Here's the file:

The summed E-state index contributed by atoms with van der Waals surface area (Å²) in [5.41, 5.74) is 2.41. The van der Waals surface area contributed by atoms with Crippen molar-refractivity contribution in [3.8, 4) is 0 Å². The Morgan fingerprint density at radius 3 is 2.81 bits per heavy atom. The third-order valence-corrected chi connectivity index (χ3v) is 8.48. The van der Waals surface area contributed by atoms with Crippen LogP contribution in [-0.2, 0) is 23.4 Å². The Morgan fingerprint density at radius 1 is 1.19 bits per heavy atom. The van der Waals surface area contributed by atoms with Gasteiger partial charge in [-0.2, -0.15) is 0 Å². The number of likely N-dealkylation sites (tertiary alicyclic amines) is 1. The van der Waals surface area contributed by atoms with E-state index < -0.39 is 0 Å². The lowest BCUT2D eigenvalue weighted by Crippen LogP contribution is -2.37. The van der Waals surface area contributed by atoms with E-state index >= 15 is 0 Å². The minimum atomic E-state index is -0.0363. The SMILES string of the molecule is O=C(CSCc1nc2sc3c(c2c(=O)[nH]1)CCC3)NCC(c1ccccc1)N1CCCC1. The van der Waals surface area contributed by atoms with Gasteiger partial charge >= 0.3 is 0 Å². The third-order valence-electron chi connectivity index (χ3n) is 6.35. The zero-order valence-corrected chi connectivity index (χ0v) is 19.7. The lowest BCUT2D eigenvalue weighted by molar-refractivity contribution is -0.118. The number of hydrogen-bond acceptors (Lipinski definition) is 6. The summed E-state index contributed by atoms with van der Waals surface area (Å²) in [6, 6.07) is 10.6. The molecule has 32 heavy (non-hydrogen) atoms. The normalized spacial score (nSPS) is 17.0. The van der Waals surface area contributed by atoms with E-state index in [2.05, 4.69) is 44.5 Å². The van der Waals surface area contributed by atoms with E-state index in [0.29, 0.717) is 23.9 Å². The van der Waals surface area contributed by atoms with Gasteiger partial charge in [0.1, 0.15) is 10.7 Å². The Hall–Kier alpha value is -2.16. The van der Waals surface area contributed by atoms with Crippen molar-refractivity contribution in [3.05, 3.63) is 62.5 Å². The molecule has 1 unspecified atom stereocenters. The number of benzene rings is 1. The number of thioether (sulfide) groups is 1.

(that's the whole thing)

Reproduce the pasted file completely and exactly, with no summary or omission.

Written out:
The summed E-state index contributed by atoms with van der Waals surface area (Å²) in [5.41, 5.74) is 2.41. The van der Waals surface area contributed by atoms with Crippen molar-refractivity contribution in [3.8, 4) is 0 Å². The Morgan fingerprint density at radius 3 is 2.81 bits per heavy atom. The third-order valence-corrected chi connectivity index (χ3v) is 8.48. The van der Waals surface area contributed by atoms with Crippen LogP contribution in [-0.2, 0) is 23.4 Å². The Morgan fingerprint density at radius 1 is 1.19 bits per heavy atom. The van der Waals surface area contributed by atoms with Gasteiger partial charge in [-0.2, -0.15) is 0 Å². The number of likely N-dealkylation sites (tertiary alicyclic amines) is 1. The van der Waals surface area contributed by atoms with E-state index < -0.39 is 0 Å². The lowest BCUT2D eigenvalue weighted by Crippen LogP contribution is -2.37. The van der Waals surface area contributed by atoms with E-state index >= 15 is 0 Å². The minimum atomic E-state index is -0.0363. The SMILES string of the molecule is O=C(CSCc1nc2sc3c(c2c(=O)[nH]1)CCC3)NCC(c1ccccc1)N1CCCC1. The van der Waals surface area contributed by atoms with Gasteiger partial charge >= 0.3 is 0 Å². The third-order valence-electron chi connectivity index (χ3n) is 6.35. The zero-order valence-corrected chi connectivity index (χ0v) is 19.7. The lowest BCUT2D eigenvalue weighted by molar-refractivity contribution is -0.118. The number of hydrogen-bond acceptors (Lipinski definition) is 6. The summed E-state index contributed by atoms with van der Waals surface area (Å²) in [6, 6.07) is 10.6. The molecule has 32 heavy (non-hydrogen) atoms. The normalized spacial score (nSPS) is 17.0. The van der Waals surface area contributed by atoms with E-state index in [2.05, 4.69) is 44.5 Å². The van der Waals surface area contributed by atoms with E-state index in [0.29, 0.717) is 23.9 Å². The van der Waals surface area contributed by atoms with Gasteiger partial charge in [0.1, 0.15) is 10.7 Å². The Hall–Kier alpha value is -2.16. The van der Waals surface area contributed by atoms with Crippen molar-refractivity contribution in [3.05, 3.63) is 62.5 Å². The molecule has 1 unspecified atom stereocenters. The number of benzene rings is 1. The number of thioether (sulfide) groups is 1.